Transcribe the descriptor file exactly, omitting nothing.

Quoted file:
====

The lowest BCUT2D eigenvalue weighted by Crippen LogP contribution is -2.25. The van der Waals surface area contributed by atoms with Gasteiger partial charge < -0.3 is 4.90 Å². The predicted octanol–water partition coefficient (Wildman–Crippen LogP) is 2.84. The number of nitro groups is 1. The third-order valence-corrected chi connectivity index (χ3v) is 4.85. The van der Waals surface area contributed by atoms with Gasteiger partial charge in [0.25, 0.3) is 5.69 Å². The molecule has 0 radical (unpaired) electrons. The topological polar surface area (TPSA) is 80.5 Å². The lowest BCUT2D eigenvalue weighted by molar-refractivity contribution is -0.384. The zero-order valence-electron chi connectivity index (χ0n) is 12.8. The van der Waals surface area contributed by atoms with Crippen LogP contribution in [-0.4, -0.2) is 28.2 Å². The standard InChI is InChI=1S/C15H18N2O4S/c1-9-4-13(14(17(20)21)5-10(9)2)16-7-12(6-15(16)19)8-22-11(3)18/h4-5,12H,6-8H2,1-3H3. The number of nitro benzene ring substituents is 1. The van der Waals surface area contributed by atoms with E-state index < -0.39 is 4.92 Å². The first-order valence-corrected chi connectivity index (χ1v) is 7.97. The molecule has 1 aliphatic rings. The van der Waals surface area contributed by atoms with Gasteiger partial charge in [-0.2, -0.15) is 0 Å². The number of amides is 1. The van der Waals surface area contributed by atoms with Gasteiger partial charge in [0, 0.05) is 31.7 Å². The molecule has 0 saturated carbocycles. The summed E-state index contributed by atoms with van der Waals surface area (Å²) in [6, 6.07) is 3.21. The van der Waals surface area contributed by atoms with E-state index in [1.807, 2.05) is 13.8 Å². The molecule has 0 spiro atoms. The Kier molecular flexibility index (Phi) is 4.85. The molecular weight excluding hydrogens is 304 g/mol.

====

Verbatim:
The lowest BCUT2D eigenvalue weighted by Crippen LogP contribution is -2.25. The van der Waals surface area contributed by atoms with Gasteiger partial charge < -0.3 is 4.90 Å². The predicted octanol–water partition coefficient (Wildman–Crippen LogP) is 2.84. The number of nitro groups is 1. The third-order valence-corrected chi connectivity index (χ3v) is 4.85. The van der Waals surface area contributed by atoms with Gasteiger partial charge in [0.25, 0.3) is 5.69 Å². The molecule has 0 radical (unpaired) electrons. The topological polar surface area (TPSA) is 80.5 Å². The lowest BCUT2D eigenvalue weighted by molar-refractivity contribution is -0.384. The zero-order valence-electron chi connectivity index (χ0n) is 12.8. The van der Waals surface area contributed by atoms with Crippen LogP contribution in [-0.4, -0.2) is 28.2 Å². The standard InChI is InChI=1S/C15H18N2O4S/c1-9-4-13(14(17(20)21)5-10(9)2)16-7-12(6-15(16)19)8-22-11(3)18/h4-5,12H,6-8H2,1-3H3. The number of nitro benzene ring substituents is 1. The van der Waals surface area contributed by atoms with E-state index < -0.39 is 4.92 Å². The first-order valence-corrected chi connectivity index (χ1v) is 7.97. The molecule has 1 aliphatic rings. The van der Waals surface area contributed by atoms with Gasteiger partial charge in [-0.2, -0.15) is 0 Å². The number of amides is 1. The van der Waals surface area contributed by atoms with Gasteiger partial charge in [0, 0.05) is 31.7 Å². The molecule has 0 saturated carbocycles. The summed E-state index contributed by atoms with van der Waals surface area (Å²) in [6, 6.07) is 3.21. The van der Waals surface area contributed by atoms with E-state index in [1.807, 2.05) is 13.8 Å². The molecule has 0 spiro atoms. The Kier molecular flexibility index (Phi) is 4.85. The molecular weight excluding hydrogens is 304 g/mol.